The Med City has a new novelist, and his medical thriller prescribes a dose of doubt about the pharmaceutical industry that not even a spoonful of sugar can help go down.
Paul John Scott’s book “Malcharist,” while imminently entertaining, is also thought-provoking and deeply disturbing. It invites the reader to consider the perils created when science succumbs to marketing while telling a tale about side effects, suicide, patients, doctors, journalists and medical ghostwriters.
Scott is an established journalist currently employed by Forum Communications. While he’s written for publications like The New York Times, Cosmopolitan and Men’s Health, his debut novel exhibits a knack for both clever dialogue and making dense ideas enjoyable.
What was the process like, bringing the book from concept to publication?
I used to spend a lot of time waiting for an editor to let me write articles on some of these subjects in "Malcharist." They were kind of radioactive, is my impression. I also had been wanting really badly to break out of the journalism drudgery of needing to constantly learn something new in a hurry, polish it for weeks, and then drop it forever. I had been excited to write about small conversations people have with each other, all these funny thoughts a person has all day.
So one day back in about 2012, I must have become extraordinarily frustrated while waiting for an editor to email me back because I turned to my heroically understanding wife and said I think I want to just write a novel. I told her it would take no more than six weeks, and it ended up taking eight years.
I bought books on how to write novels. I had no idea how to write dialogue or point of view or plot or backstories. It was all exposition, people blabbing on and on. I threw out hundreds of pages. I stopped and started. I hired an editor. I renamed the book, the characters, changed the setting. I showed early drafts to friends, and, after one really brutal evaluation, I put it away for a year. I was too stubborn to move on.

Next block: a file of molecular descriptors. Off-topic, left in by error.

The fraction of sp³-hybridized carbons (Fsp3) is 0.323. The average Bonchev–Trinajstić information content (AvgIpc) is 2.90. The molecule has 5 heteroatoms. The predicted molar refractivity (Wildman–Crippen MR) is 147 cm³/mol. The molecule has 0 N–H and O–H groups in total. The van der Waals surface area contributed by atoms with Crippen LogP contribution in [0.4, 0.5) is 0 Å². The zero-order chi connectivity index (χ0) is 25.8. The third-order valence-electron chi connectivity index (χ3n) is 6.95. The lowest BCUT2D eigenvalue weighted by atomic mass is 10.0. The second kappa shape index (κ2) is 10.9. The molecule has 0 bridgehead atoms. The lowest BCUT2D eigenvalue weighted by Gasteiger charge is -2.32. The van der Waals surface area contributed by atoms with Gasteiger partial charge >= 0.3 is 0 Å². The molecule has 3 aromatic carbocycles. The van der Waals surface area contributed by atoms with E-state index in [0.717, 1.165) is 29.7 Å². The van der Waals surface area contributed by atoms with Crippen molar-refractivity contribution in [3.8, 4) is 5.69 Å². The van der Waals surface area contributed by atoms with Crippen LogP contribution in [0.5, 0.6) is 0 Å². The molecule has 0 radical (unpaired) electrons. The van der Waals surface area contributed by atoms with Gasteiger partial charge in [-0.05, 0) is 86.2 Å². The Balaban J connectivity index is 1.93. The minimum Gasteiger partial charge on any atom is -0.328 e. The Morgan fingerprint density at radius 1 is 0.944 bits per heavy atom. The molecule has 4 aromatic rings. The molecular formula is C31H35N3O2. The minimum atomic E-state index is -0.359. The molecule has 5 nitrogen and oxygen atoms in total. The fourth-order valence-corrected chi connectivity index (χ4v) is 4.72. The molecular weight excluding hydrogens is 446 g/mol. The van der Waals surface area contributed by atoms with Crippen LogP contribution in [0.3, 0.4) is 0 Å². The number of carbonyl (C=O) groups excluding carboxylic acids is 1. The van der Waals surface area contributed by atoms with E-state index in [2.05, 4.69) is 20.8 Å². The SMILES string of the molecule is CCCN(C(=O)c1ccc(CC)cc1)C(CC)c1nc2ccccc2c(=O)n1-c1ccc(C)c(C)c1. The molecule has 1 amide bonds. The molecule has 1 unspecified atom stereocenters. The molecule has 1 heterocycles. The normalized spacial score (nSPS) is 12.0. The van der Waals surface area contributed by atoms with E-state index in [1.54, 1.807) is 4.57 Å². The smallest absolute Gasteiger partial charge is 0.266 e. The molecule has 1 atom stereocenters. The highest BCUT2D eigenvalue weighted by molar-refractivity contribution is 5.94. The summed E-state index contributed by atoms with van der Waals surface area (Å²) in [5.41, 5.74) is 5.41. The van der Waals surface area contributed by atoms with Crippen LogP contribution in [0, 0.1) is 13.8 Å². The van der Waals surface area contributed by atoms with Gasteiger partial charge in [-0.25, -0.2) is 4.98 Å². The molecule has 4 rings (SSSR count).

What did a typical day of writing "Malcharist" look like for you?
No real typical day. I had an idea of a beginning and an end, and even bought a whiteboard and notecards to plot out the in-between, but I never used it that much. I wrote things on napkins and stole phrases I liked from people who say clever things and go back to jam them in the book. I would write a scene and polish it to death and eventually come to hate it. There was lots of procrastination on social media, until one day I quit Facebook just to free up time, and that really helped a lot.
The first 100 pages came easy, the second 100 pages were filled with doubt and despair, and then I found I had hundreds of pages more in me as the end approached. Sometimes I would work in the early evening just to salvage the day’s output, but I tried to never work past 10 because it was usually not as good in the morning as you thought it was at midnight. During revisions, I would try to get away for a weekend at my mother-in-law’s condo in the Cities and work from morning until dinner. I spent three days in a cabin by myself as well.
How did you connect with the Samizdat Health Writers Co-operative Inc. imprint that published your book?
That is an imprint created by a Welsh psychiatrist and author named David Healy. He is a historian of psychopharmacology, a brilliant man who has been burdened with an unwelcome message about a popular narrative in our time. I basically wrote the novel to tell the world about his work. The day I sent him the manuscript was terrifying, because I thought he might sue me for stealing all his ideas, but instead he called me up and said, “What are you going to do with this?”